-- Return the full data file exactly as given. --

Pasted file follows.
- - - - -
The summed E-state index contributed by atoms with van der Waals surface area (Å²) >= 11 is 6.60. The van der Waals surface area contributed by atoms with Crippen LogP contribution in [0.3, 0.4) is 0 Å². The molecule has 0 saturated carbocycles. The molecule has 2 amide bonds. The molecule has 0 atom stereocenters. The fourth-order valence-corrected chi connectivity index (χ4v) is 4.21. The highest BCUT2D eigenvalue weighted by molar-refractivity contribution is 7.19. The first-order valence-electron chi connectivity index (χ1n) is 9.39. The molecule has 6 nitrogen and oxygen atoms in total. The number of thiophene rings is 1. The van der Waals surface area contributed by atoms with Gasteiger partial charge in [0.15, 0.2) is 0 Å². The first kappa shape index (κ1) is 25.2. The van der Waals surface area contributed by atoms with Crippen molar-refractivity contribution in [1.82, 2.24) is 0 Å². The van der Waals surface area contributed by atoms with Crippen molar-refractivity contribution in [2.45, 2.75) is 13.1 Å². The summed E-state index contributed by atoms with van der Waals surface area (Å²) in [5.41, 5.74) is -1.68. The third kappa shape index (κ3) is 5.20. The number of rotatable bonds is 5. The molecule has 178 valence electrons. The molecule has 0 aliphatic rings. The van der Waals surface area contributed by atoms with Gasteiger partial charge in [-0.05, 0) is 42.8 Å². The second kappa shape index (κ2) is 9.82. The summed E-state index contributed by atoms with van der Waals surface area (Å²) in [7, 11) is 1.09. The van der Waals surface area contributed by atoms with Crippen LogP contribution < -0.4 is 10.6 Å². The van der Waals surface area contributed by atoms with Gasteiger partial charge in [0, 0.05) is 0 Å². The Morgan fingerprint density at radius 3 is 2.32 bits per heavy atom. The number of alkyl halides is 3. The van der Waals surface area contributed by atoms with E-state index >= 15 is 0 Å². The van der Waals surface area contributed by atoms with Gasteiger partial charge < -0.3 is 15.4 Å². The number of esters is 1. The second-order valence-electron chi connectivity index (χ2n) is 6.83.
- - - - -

The summed E-state index contributed by atoms with van der Waals surface area (Å²) >= 11 is 6.60. The van der Waals surface area contributed by atoms with Crippen LogP contribution in [0.3, 0.4) is 0 Å². The molecule has 0 saturated carbocycles. The molecule has 2 amide bonds. The molecule has 0 atom stereocenters. The fourth-order valence-corrected chi connectivity index (χ4v) is 4.21. The highest BCUT2D eigenvalue weighted by molar-refractivity contribution is 7.19. The first-order valence-electron chi connectivity index (χ1n) is 9.39. The molecule has 6 nitrogen and oxygen atoms in total. The number of thiophene rings is 1. The van der Waals surface area contributed by atoms with Gasteiger partial charge in [0.15, 0.2) is 0 Å². The first kappa shape index (κ1) is 25.2. The van der Waals surface area contributed by atoms with Crippen molar-refractivity contribution in [1.82, 2.24) is 0 Å². The van der Waals surface area contributed by atoms with Crippen molar-refractivity contribution in [2.45, 2.75) is 13.1 Å². The summed E-state index contributed by atoms with van der Waals surface area (Å²) in [5.41, 5.74) is -1.68. The third kappa shape index (κ3) is 5.20. The number of rotatable bonds is 5. The molecule has 178 valence electrons. The molecule has 0 aliphatic rings. The van der Waals surface area contributed by atoms with Gasteiger partial charge in [-0.05, 0) is 42.8 Å². The second kappa shape index (κ2) is 9.82. The summed E-state index contributed by atoms with van der Waals surface area (Å²) in [7, 11) is 1.09. The van der Waals surface area contributed by atoms with Crippen LogP contribution < -0.4 is 10.6 Å². The van der Waals surface area contributed by atoms with Gasteiger partial charge in [0, 0.05) is 0 Å². The Morgan fingerprint density at radius 3 is 2.32 bits per heavy atom. The number of alkyl halides is 3. The van der Waals surface area contributed by atoms with E-state index >= 15 is 0 Å². The van der Waals surface area contributed by atoms with Gasteiger partial charge < -0.3 is 15.4 Å². The number of esters is 1. The second-order valence-electron chi connectivity index (χ2n) is 6.83.